Â right child of three. The search tree property is in fact retained. So, the

Â final difficult case then is when the node being deleted has both of its children,

Â has two children. So, in our running example with five nodes, this would only

Â transpire if you wanted to delete the root, you want to delete the key three

Â from the tree. The problem, of course, is that, you know, you can try ripping out

Â this node from the tree but then, there's this hole and it's not clear that it's

Â going to work to promote either child. Into that spot. You might stare at our

Â example search tree and try to understand what would happen if you try to bring one

Â up to be the root or if you try to bring five up to be the root. Problems would

Â happen, that's what would happen. This is an interesting contrast to when we faced the

Â same issue with heaps. Because the heap property in some sense is perhaps less

Â stringent, there we didn't have an issue. When we wanted to delete something with

Â two children, we just promoted the smaller of the two children assuming we wanted to

Â export and extract them in operation. Here, we're going to have to work a little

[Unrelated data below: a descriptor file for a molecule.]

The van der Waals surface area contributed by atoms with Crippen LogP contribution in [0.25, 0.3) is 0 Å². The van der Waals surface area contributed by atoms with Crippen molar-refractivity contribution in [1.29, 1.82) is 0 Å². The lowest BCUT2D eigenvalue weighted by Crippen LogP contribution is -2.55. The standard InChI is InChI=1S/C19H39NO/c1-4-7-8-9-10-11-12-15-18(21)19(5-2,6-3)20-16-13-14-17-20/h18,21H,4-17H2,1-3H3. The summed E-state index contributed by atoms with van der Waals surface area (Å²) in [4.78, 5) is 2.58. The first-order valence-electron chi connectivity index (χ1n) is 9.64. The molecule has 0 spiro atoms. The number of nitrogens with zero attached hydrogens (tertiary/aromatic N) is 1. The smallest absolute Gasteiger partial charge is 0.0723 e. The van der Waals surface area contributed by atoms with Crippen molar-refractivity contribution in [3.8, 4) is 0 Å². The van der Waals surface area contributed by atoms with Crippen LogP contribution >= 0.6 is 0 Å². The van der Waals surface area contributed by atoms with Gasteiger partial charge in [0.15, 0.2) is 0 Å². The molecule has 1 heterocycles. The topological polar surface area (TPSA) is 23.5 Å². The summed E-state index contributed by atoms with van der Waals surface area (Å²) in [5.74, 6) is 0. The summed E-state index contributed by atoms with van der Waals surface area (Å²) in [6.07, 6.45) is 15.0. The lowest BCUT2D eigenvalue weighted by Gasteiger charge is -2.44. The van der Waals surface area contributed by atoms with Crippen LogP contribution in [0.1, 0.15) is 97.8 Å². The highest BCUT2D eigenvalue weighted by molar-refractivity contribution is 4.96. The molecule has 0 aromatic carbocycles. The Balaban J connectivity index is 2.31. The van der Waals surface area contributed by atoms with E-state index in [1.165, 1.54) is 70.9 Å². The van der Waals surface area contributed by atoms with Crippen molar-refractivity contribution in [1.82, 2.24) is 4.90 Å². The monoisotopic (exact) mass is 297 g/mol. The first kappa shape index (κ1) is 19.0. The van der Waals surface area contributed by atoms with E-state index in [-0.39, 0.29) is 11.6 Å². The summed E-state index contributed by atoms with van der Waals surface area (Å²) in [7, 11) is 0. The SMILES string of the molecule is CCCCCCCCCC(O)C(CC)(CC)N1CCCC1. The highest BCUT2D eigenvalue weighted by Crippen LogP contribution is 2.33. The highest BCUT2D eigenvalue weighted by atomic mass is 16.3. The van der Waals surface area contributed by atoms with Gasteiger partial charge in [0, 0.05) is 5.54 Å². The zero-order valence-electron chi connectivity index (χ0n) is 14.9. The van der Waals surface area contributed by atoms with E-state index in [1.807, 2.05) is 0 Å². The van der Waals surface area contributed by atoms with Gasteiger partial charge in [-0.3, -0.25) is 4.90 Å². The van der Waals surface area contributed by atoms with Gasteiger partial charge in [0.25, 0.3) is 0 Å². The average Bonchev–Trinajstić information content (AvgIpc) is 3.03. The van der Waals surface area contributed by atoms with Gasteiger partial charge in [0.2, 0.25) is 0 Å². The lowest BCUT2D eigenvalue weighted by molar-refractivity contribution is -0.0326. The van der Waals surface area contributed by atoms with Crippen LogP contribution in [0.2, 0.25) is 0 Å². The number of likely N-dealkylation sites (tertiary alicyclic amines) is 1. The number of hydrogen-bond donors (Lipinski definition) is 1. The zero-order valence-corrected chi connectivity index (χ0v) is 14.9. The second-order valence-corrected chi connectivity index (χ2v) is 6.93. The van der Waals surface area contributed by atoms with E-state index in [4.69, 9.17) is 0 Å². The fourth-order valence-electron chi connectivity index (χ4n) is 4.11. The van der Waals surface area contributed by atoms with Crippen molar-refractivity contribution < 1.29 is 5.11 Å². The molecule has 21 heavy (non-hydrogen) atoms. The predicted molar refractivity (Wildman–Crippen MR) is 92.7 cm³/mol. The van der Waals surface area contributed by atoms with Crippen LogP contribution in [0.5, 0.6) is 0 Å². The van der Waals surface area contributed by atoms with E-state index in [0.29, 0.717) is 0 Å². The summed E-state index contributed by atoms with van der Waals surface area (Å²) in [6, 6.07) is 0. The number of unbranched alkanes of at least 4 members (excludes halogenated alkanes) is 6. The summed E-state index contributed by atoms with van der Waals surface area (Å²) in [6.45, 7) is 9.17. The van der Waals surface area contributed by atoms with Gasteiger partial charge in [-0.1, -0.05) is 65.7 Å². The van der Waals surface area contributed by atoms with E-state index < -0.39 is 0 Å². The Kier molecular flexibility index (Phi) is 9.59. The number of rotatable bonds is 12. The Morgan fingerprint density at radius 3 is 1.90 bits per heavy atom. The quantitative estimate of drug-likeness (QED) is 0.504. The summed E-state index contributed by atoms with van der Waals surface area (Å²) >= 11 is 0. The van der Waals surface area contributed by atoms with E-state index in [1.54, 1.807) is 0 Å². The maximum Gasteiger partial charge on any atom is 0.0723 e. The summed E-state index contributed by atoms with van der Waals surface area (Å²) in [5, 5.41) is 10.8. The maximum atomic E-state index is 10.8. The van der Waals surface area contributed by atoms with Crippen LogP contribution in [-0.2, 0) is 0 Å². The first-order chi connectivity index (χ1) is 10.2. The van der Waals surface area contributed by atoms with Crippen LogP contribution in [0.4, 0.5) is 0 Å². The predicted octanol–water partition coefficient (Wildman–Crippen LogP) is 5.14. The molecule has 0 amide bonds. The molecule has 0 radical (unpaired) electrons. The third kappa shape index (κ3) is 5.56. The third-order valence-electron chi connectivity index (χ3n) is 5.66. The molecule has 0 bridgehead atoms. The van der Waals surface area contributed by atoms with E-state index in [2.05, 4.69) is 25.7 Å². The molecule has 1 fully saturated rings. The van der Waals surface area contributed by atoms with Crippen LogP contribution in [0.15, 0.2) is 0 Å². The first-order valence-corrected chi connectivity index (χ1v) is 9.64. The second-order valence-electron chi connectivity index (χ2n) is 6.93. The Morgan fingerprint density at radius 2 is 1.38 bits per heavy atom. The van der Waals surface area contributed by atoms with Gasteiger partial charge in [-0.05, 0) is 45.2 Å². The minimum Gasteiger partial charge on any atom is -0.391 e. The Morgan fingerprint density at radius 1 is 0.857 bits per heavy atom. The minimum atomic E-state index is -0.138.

Â harder. In fact this is going to be really neat trick. We're going to do something

Â that reduces the case of two children to the previously solved cases of zero or one

Â children. So here's a very sneaky way we identify a node to which we can apply

Â either the case zero or the case one operation. What we're going to do is we're

Â going to. Start from k and we're going to compute k's predecessor. Remember, this is

Â the next smallest key in the tree. So, for example, the predecessor of the key three

Â is two. That's the next smallest key in the tree. In general, let's call case

Â predecessor l. Now, this might seem complicated. We're trying to implement one

Â tree operation and with deletion and all of a sudden we're invoking a different